Vellum Scenic plaques









(Left) Vellum plaque (Forest and Lake with Mountains) ca. 1912 glazed earthenware, original frame13¾ h × 8½ w in (35 × 22 cm). Images courtesy of

After the successful debut of the Vellum glaze, these signed scenic Vellum plaques were unveiled a year later. After the decision to frame and wall mount them, these plaques became hugely popular starting in 1912. While production unfortunately dropped for the scenic plaques after the Depression, this line, which Sara contributed to often, would be popular for four decades. Today, the framed Vellum scenes, such as the above examples both signed by Sara herself, would sell for a $10K+ price point.


French Red glaze

(Left) Rookwood French Red vase ($10,000-$15,000), decorated with tulips, 1921, 2273, 17 7/8″ Courtesy of Humler & Nolan auctioneers. (Right) A Rookwood French Red glazed ceramic vase ($1,200 – $1,700) dated 1920, signed and marked, 7.5″h x 3.5″dia, sold for $3,500. Courtesy of Treadway Gallery.

According to the website TheKing’, an art glass and pottery vendor, Ms. Sax’s French Red ceramic vases are considered exceptional and rank highly by collectors. Shown in both the exterior form and interior form, the French Red glaze was used nearly exclusively by Sara in her ceramic designs. The rich red color comes from the oxide that the firm imported directly from France in the 1920s. Due to the cost of the glaze, very few vases were made with this rare glaze; Sara, however, made full use of it. The exterior design on the above example on the left was incised and painted tulip decoration done in both matte and gloss glazes by Sara in 1921. These vases today often are valuable additions to important collections.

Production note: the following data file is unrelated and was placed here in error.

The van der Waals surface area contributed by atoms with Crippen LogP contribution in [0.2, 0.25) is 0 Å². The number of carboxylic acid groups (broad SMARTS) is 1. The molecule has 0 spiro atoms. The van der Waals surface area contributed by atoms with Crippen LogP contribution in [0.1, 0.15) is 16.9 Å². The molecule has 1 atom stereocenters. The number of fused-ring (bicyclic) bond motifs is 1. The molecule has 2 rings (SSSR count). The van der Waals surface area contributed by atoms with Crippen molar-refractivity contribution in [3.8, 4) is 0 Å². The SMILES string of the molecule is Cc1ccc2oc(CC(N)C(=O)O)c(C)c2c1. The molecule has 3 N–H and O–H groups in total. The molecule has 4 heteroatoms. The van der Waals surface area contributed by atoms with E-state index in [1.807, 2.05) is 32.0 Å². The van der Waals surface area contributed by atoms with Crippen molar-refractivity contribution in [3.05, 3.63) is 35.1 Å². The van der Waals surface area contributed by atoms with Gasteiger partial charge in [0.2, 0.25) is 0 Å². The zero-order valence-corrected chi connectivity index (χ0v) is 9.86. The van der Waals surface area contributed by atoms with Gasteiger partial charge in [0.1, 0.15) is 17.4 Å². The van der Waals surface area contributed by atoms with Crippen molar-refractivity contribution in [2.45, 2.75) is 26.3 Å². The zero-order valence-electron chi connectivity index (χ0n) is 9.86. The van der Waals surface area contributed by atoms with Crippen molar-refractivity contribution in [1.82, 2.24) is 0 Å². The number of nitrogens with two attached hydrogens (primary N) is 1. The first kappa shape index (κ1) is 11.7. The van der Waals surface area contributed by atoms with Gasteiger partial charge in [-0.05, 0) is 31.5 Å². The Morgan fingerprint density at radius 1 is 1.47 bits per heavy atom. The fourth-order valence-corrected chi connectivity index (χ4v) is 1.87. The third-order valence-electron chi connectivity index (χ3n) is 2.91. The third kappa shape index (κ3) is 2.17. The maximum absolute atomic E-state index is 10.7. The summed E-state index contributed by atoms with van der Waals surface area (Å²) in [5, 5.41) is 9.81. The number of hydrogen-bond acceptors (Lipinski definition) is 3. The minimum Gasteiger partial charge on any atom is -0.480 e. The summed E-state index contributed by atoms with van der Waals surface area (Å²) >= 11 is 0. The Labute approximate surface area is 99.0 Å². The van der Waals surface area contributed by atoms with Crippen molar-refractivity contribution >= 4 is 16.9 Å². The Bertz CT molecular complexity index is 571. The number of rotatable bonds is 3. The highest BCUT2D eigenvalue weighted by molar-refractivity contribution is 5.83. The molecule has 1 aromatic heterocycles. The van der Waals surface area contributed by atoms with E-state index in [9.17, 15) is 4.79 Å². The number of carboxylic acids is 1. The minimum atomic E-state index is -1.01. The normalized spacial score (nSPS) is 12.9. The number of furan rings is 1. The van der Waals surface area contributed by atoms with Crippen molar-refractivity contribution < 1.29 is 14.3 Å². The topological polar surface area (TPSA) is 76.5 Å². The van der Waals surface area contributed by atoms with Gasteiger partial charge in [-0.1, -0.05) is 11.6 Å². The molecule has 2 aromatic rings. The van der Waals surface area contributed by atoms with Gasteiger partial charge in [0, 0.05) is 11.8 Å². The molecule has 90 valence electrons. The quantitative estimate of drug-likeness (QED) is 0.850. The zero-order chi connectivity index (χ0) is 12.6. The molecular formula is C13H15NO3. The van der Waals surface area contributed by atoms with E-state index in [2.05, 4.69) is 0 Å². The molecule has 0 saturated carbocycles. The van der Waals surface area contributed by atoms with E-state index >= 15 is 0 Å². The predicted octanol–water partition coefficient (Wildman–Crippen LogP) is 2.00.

Black Opal glaze

(Left) Black Opal vase with clematis (uncrazed), Cincinnati, OH, 1927; Flame mark/XXVII/270/SX; 12″ x 7 1/2″. Photo courtesy of Rago Arts and Auction Center. 

Rookwood in 1920 would introduce its Black Opal glaze line, which produces a bluish iridescent glow under a light. While Rookwood artists like Kataro Shirayamadani would produce significant examples of the Black Opal glaze, Sara additionally mastered this glaze and made vases like the above examples.


Because of the important examples that Sara made during her 35-year career at Rookwood, the catalog of early Rookwood vases are all the better for it. Her designs brought a passionate and colorful flair to the firm’s catalogue; the record selling price for a Sara Sax vase is $31,500 and four of her works were featured in the 2019 exhibition Women Breaking Boundaries at the Cincinnati Art Museu. Sara Sax continues to be one of the most celebrated female artists in Rookwood’s early history as her designs are extraordinary and contribute so much to the legacy that is Rookwood.


For more on Rookwood and the artists that helped contribute to the legacy, see Bob Batchelor speak at the American Art Pottery Association Convention and Show April 27th – May 1st, 2022. Click here to visit the AAPA website.